Answers to your questions!
Hello boys and girls! You did a very good job of answering my questions so I will attempt in this post to give you more information and answer your questions. When I told you that I was trying to catch a vole, I was hoping you would ask me what it is. A vole is a rodent that looks very similar to a mouse except that a vole has a shorter tail, no whiskers, and very small ears compared to a mouse. I have posted a picture of a vole below for you to look at. This is a vole that was caught in one of our traps this morning. Our scientist, Christina is holding this vole right now. My partner, Caroline and I actually caught this vole in one of our traps. We caught the first mammal of the expedition and we were very proud of that. In fact, we caught two animals in our traps this morning, this red backed vole and a deer mouse. Below is a picture of me holding the vole that we trapped this morning! I was kind of scared at first but voles are very mild mannered and didn't mind being handled too much. Caroline was in charge of taking the mouse out of our trap. I'm very glad that I didn't have to do that job! The mouse was running all over the plastic bag and did not want to be caught. Please remember that we did not hurt these animals in any way and that we don't hurt them when we hold them by the scruff of their necks.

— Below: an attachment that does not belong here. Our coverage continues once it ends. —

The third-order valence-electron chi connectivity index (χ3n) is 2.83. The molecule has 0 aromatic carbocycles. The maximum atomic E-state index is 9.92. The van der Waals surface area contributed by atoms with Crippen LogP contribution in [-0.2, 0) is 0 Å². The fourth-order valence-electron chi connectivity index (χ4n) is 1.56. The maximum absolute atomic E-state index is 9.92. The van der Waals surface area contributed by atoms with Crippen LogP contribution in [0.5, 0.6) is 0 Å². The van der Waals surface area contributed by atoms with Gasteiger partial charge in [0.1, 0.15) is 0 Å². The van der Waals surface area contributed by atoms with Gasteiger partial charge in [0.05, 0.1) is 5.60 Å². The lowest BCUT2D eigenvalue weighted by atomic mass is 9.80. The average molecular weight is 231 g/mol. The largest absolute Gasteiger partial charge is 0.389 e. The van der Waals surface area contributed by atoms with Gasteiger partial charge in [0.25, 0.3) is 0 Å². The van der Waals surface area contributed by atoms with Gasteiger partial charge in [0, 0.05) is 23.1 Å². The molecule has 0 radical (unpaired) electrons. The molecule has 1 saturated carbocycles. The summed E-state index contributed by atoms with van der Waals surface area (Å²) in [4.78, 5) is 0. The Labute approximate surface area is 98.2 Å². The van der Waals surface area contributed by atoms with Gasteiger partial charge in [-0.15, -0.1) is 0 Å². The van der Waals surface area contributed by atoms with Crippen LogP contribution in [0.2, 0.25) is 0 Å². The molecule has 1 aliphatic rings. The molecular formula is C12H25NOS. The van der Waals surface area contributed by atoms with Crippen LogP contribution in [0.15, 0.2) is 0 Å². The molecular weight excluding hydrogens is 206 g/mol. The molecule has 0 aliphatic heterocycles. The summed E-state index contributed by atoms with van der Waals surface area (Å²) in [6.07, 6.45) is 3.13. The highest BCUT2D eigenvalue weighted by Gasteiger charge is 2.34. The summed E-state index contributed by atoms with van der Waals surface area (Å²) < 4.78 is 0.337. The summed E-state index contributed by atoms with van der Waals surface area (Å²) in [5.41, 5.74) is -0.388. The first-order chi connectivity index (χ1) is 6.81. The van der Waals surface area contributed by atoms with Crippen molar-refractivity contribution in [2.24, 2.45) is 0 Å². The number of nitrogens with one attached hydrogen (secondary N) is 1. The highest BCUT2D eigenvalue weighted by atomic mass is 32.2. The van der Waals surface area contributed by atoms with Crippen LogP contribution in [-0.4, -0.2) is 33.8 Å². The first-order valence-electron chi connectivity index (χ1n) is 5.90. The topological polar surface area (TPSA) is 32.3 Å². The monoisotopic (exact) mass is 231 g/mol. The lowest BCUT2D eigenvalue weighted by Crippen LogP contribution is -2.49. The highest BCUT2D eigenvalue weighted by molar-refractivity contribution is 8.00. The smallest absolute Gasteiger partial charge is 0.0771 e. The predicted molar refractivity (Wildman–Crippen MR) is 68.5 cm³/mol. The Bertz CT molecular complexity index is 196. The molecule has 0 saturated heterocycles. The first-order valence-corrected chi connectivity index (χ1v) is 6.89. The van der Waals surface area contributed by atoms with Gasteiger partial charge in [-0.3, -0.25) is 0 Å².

You also answered my question about the maze boxes. I will explain the maze boxes in more detail in my next post when I explain to you what we did today.
My next question asked why we trap animals and why did we need so many traps. We trap these small mammals for a variety of reasons. For this expedition, the main reason we are trapping is to learn about what effect climate change is having on the animal population. We study these small mammals like mice and voles because they are at the very bottom of the food chain, meaning that a lot of animals like to eat them. There is also usually a large number of these animals because they breed all summer and can have lots of babies. By trapping and finding out about how many mice occupy an area at a time, we can begin to see patterns year after year. If one summer we trap 100 mice, but the next summer we trap 20, we can see the pattern and can look for reasons about why this is happening. The scientists we are working with believe this is due to climate change. We use so many traps so that we can try and get the most accurate count of the population that we can.
Finally, you asked me about the time zone here and the weather. I am two hours ahead of Iowa. For example, in Iowa, right now it is 9:15pm. In Nova Scotia right now, it is 11:15pm and I should be getting to bed soon! :) As for the weather, today was the best day we have had so far. It was absolutely gorgeous all day today and sunny. It was about 50 degrees and I even got a little sunburned today!
Please check my other post from tonight to learn about what we did today and to look at some more pictures from our expedition. I have inserted a picture of my friend Caroline (who is from England and is very interesting to talk to) holding the mouse that we caught in our trap today.